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Adieu, Franceby Open-Publishing - Tuesday 5 February 2008
Lisbon Treaty gets Versailles vote
French MPs have voted to amend their constitution to permit the adoption of the revised European Constitution.
EU Observer quotes Prime Minister Francois Fillon as hailing the decision as "a vote that distinguishes the actors of history from the spectators."
Held in a special session in Versailles, the vote by France’s Chamber of Deputies was passed 560 to 181. Opposition Socialists abstained, arguing that while they supported the Lisbon Treaty, they wanted to see it put to the people in a referendum once again. A Socialist spokesman said, however, that Socialists would vote to support the treaty in the National Assembly on Thursday and in the Senate. After that, all that remains is for President Nicolas Sarkozy to give the treaty a final nod.
Versailles has played a key role in previous European Constitution wrangling. Nearly three years ago, then President Jacques Chirac called a similar vote in the town; one member of his own party left the scene complaining that France had signed its suicide note.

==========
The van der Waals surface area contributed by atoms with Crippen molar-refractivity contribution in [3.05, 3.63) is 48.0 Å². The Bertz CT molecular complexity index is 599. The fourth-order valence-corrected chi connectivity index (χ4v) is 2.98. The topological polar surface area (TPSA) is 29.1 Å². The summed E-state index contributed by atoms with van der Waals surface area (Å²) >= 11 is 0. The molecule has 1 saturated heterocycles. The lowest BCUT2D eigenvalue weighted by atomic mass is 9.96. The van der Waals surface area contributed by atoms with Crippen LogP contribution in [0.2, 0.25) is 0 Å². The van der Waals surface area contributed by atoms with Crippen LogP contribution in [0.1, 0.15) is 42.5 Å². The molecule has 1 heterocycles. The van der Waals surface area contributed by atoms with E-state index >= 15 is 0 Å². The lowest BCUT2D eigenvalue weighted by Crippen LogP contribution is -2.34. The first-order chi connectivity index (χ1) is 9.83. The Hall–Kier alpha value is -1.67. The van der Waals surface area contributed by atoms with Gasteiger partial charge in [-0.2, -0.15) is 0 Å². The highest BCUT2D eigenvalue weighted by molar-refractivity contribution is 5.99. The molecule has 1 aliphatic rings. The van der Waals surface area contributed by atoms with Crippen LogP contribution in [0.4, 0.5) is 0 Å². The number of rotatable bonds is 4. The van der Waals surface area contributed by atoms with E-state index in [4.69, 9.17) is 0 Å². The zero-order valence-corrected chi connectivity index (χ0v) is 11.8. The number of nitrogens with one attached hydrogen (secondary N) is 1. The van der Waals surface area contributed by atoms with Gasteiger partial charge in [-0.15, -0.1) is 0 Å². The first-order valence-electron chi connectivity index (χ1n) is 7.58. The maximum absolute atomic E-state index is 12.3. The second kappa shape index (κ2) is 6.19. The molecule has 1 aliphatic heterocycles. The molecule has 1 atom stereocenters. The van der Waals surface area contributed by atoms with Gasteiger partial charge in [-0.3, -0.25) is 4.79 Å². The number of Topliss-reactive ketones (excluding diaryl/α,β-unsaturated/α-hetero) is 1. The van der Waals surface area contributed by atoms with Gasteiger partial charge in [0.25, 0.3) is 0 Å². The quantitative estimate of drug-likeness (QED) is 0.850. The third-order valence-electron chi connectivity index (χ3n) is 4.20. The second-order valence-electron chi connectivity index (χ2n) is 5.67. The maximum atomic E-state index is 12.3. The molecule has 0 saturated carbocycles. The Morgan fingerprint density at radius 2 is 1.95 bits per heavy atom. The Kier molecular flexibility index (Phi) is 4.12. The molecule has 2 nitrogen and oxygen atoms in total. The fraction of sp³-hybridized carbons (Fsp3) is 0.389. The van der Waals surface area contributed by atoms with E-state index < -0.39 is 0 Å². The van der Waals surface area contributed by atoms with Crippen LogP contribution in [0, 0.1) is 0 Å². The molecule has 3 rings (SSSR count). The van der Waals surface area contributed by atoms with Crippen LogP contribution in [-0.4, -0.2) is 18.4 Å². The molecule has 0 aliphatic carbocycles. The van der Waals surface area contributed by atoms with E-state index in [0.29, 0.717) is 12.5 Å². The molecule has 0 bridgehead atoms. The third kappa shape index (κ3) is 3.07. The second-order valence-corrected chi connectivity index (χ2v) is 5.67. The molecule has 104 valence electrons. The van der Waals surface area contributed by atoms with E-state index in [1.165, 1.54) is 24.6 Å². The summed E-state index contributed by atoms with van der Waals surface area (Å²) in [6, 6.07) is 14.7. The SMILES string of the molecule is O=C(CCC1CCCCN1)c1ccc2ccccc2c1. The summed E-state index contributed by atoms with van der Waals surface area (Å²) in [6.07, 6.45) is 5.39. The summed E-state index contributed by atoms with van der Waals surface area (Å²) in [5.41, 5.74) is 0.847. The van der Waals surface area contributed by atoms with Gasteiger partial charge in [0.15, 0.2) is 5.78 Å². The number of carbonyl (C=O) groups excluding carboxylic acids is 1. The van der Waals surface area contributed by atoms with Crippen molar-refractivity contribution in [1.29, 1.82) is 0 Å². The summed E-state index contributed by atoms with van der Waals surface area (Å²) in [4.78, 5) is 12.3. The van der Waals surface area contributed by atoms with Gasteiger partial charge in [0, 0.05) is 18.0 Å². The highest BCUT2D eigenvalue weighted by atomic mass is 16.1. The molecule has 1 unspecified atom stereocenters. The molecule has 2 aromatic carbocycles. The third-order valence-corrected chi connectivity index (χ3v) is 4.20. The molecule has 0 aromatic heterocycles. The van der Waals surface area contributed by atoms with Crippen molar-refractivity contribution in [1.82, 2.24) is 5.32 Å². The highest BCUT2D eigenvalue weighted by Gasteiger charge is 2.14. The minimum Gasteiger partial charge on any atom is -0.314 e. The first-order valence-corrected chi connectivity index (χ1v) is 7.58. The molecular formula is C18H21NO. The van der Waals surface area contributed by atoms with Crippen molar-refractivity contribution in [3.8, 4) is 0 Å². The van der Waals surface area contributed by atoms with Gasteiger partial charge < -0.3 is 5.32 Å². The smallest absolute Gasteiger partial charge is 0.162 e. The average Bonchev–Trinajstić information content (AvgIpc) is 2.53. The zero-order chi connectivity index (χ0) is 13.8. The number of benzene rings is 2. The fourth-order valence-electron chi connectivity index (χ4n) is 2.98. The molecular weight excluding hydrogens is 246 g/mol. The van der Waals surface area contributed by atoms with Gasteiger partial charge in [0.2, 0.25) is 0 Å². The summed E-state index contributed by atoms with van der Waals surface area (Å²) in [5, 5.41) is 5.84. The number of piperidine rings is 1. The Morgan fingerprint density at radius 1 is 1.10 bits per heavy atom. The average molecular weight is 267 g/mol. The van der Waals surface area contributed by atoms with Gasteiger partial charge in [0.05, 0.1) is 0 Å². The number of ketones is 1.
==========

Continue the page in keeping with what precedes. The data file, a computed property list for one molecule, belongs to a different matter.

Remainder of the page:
Chirac hoped to sign the Treaty at Versailles, and invited then German Chancellor Gerhard Schröder to join him for the symbolic ceremony.
Well, we all know how that last Constitution turned out. Further referenda on EU issues are extremely unlikely following the French rejection of the treaty in 2005.
This is sure to unsettle the French, nearly 60 percent of whom support a second referendum on the Lisbon Treaty. As we reported last week, only France’s hard left is publicly opposing the new treaty and calling for a referendum. Extremist anti-globalisation group Attac picketed Versailles: A spokesman described the parliamentary vote as "one of the gravest blows ever to democracy in our country."